My brother, who has been a professional Painter all his working life, once told me that it takes the same amount of coloured paint to produce a bad finish as it does to produce a great finish, the difference is in how well prepared the surface is upon which it is applied.

Look at the finish on the toys made by people who offer you advice, accept it only if you like what you see.
Have a good look at the perfect finish BadBob achieves on his toys, and heed his words of wisdom on surface prep.


Martin L

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Reply with quote  #9 
Hi Papa Jack,

Wombat has stolen my thunder as this is what I advise anyone in painting any object.  I usually get my paints from Trade Paints in Laverton North (I am in Melbourne Australia).  If I was you I would go to my local paint shop and talk to them and explain to them what you are doing, as different countries have different brands of paint and varying quality of paints as well as price.  I hope that this helps, Martin
BadBob

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Reply with quote  #10 
I add some people (customers in my case) like the toys to look hand made. I know this because I have had them ask for it. I can take a piece of construction lumber and make it as slick and shiny as my F150, but at that point, it looks like plastic.

It just depends on the look you want.

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BadBob

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Reply with quote  #11 
Quote:
Originally Posted by Wombat

Look at the finish on the toys made by people who offer you advice, accept it only if you like what you see.
Have a good look at the perfect finish BadBob achieves on his toys, and heed his words of wisdom on surface prep.

My finishes are far from perfect. My 24-megapixel camera tells me this. [rolleyes]

If you want a smooth finish surface prep is the name of the game and sandpaper is your friend.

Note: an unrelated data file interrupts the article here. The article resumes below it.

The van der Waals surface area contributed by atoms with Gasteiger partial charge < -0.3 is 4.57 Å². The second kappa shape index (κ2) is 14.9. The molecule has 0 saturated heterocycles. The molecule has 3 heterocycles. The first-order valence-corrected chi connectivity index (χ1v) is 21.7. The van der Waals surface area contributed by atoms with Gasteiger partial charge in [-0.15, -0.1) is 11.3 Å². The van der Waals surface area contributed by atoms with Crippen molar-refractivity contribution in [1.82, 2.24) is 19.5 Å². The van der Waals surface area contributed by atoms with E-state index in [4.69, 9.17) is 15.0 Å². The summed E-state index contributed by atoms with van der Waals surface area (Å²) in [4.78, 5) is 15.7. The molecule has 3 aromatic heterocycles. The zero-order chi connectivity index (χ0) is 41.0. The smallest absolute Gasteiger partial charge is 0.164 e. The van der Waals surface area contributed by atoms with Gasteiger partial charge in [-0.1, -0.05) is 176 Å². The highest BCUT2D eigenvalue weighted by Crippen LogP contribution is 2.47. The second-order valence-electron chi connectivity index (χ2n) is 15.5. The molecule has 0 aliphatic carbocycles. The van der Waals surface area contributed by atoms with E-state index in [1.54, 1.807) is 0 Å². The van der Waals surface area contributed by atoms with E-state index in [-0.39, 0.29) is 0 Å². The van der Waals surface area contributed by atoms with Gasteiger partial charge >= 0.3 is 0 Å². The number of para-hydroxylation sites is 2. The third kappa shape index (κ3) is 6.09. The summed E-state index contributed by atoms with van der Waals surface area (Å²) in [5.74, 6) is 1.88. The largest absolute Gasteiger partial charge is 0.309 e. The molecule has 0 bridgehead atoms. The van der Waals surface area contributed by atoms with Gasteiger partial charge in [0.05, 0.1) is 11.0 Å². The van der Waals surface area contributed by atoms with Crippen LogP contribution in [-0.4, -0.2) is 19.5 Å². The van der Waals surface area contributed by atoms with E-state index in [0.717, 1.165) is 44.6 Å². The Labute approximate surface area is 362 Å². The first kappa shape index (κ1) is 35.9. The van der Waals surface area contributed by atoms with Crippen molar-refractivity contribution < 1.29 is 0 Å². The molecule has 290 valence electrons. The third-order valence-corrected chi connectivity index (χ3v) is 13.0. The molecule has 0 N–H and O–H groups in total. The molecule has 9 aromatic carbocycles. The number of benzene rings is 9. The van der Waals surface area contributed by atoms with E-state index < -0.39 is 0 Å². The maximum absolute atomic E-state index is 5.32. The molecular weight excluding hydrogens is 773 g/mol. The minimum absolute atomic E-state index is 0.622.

Thanks for the compliment.


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PaPa Jack

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Reply with quote  #12 
Thanks so much to everyone!!  I was determined to paint a toy circus train with everything painted including the animals.  It turned out to be a mess.  I had to paint each piece three times to get a shinny finish, taping, etc. and I really don't have a proper painting station.  Then I realized my spray cans were probably not child safe so I really had a mess.  Then is read the "air brushing" article and my interest was stirred again -  Just not sure.  They do look light bought toys painted says my wife!  I now know why my friend in Calif (that passed away last year or so) charged $25 for the antique Ford car toy and I sell it for $8 in shows.  Not criticizing anyone, I really applaud you painting guys but I am still having problems justifying the expense and time in painting the toys.  The customers I have every year at craft fairs and festivals will not pay the kind of prices to sell what I make.  Has really been a dilemma for me.
BadBob

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Reply with quote  #13 
Painting toys is very time-consuming. For example, a Play Pal pickup truck takes me three to four times as long to paint as it does to make not counting the waiting time between coats.

Painting is a skill you have to learn and practice to get an excellent finish. It would be best if you also had an eye for what colors are attractive and go together well.

Kids like colors and parents like wood. I find that a good compromise is only to use colors as accents. For instance, I round over and paint the ends of the axels on my Play Pals.

I don't sell at any craft shows. All of my selling is done online to worldwide customers. Online is an entirely different venue than craft shows.

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Martin L

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Reply with quote  #14 
So very true Bad Bob I have found that the painting is the longest part of the making of a toy.  So I try to have several toys to the same stage before I start painting.
BadBob

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Reply with quote  #15 
I recently made some samples so a customer could choose the color she wanted. I learned that I don't want to paint multiple toys in different colors. I had six toys on my bench, and each color required me to clean up before proceeding to the next color. It seemed like I spent more time cleaning than painting.

I took four days to finish them. I was mostly waiting for paint to dry so I could sand and apply the next coat. Shellac would have been done in two hours.